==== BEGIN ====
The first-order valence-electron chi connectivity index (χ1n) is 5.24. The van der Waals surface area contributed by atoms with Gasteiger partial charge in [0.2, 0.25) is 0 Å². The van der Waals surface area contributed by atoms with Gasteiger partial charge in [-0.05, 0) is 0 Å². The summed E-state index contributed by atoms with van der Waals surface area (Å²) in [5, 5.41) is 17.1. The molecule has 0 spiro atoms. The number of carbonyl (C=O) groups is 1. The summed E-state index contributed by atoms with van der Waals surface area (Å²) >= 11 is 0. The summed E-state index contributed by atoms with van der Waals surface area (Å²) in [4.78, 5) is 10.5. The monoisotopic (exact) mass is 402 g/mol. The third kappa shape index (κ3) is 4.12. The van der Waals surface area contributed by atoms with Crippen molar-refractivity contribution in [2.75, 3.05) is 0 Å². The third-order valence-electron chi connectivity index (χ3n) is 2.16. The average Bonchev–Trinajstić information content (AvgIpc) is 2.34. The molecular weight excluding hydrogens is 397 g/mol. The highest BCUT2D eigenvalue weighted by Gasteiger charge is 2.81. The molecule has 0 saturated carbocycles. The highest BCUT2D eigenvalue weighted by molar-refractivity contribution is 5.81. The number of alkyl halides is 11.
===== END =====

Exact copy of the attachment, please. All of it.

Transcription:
The first-order valence-electron chi connectivity index (χ1n) is 5.24. The van der Waals surface area contributed by atoms with Gasteiger partial charge in [0.2, 0.25) is 0 Å². The van der Waals surface area contributed by atoms with Gasteiger partial charge in [-0.05, 0) is 0 Å². The summed E-state index contributed by atoms with van der Waals surface area (Å²) in [5, 5.41) is 17.1. The molecule has 0 spiro atoms. The number of carbonyl (C=O) groups is 1. The summed E-state index contributed by atoms with van der Waals surface area (Å²) >= 11 is 0. The summed E-state index contributed by atoms with van der Waals surface area (Å²) in [4.78, 5) is 10.5. The monoisotopic (exact) mass is 402 g/mol. The third kappa shape index (κ3) is 4.12. The van der Waals surface area contributed by atoms with Crippen molar-refractivity contribution in [2.75, 3.05) is 0 Å². The third-order valence-electron chi connectivity index (χ3n) is 2.16. The average Bonchev–Trinajstić information content (AvgIpc) is 2.34. The molecular weight excluding hydrogens is 397 g/mol. The highest BCUT2D eigenvalue weighted by Gasteiger charge is 2.81. The molecule has 0 saturated carbocycles. The highest BCUT2D eigenvalue weighted by molar-refractivity contribution is 5.81. The number of alkyl halides is 11.